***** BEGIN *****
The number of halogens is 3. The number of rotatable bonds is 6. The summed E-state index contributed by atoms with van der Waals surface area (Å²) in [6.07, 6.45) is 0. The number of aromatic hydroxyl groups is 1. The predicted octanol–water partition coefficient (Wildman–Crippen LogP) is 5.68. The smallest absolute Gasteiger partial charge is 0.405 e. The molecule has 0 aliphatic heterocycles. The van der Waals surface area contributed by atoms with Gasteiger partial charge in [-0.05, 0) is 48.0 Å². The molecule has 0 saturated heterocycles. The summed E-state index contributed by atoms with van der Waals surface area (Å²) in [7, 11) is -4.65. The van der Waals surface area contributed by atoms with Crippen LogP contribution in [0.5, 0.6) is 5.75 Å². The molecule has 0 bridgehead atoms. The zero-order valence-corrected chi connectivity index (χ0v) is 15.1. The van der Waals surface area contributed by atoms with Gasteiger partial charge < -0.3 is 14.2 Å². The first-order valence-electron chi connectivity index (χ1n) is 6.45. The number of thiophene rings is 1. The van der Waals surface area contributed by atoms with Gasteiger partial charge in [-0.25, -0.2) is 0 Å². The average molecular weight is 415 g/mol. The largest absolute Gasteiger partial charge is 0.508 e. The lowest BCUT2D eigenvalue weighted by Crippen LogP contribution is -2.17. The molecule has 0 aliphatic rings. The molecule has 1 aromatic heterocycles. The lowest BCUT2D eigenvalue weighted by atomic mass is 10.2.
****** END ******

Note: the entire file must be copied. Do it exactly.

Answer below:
The number of halogens is 3. The number of rotatable bonds is 6. The summed E-state index contributed by atoms with van der Waals surface area (Å²) in [6.07, 6.45) is 0. The number of aromatic hydroxyl groups is 1. The predicted octanol–water partition coefficient (Wildman–Crippen LogP) is 5.68. The smallest absolute Gasteiger partial charge is 0.405 e. The molecule has 0 aliphatic heterocycles. The van der Waals surface area contributed by atoms with Gasteiger partial charge in [-0.05, 0) is 48.0 Å². The molecule has 0 saturated heterocycles. The summed E-state index contributed by atoms with van der Waals surface area (Å²) in [7, 11) is -4.65. The van der Waals surface area contributed by atoms with Crippen LogP contribution in [0.5, 0.6) is 5.75 Å². The molecule has 0 bridgehead atoms. The zero-order valence-corrected chi connectivity index (χ0v) is 15.1. The van der Waals surface area contributed by atoms with Gasteiger partial charge < -0.3 is 14.2 Å². The first-order valence-electron chi connectivity index (χ1n) is 6.45. The number of thiophene rings is 1. The van der Waals surface area contributed by atoms with Gasteiger partial charge in [-0.25, -0.2) is 0 Å². The average molecular weight is 415 g/mol. The largest absolute Gasteiger partial charge is 0.508 e. The lowest BCUT2D eigenvalue weighted by Crippen LogP contribution is -2.17. The molecule has 0 aliphatic rings. The molecule has 1 aromatic heterocycles. The lowest BCUT2D eigenvalue weighted by atomic mass is 10.2.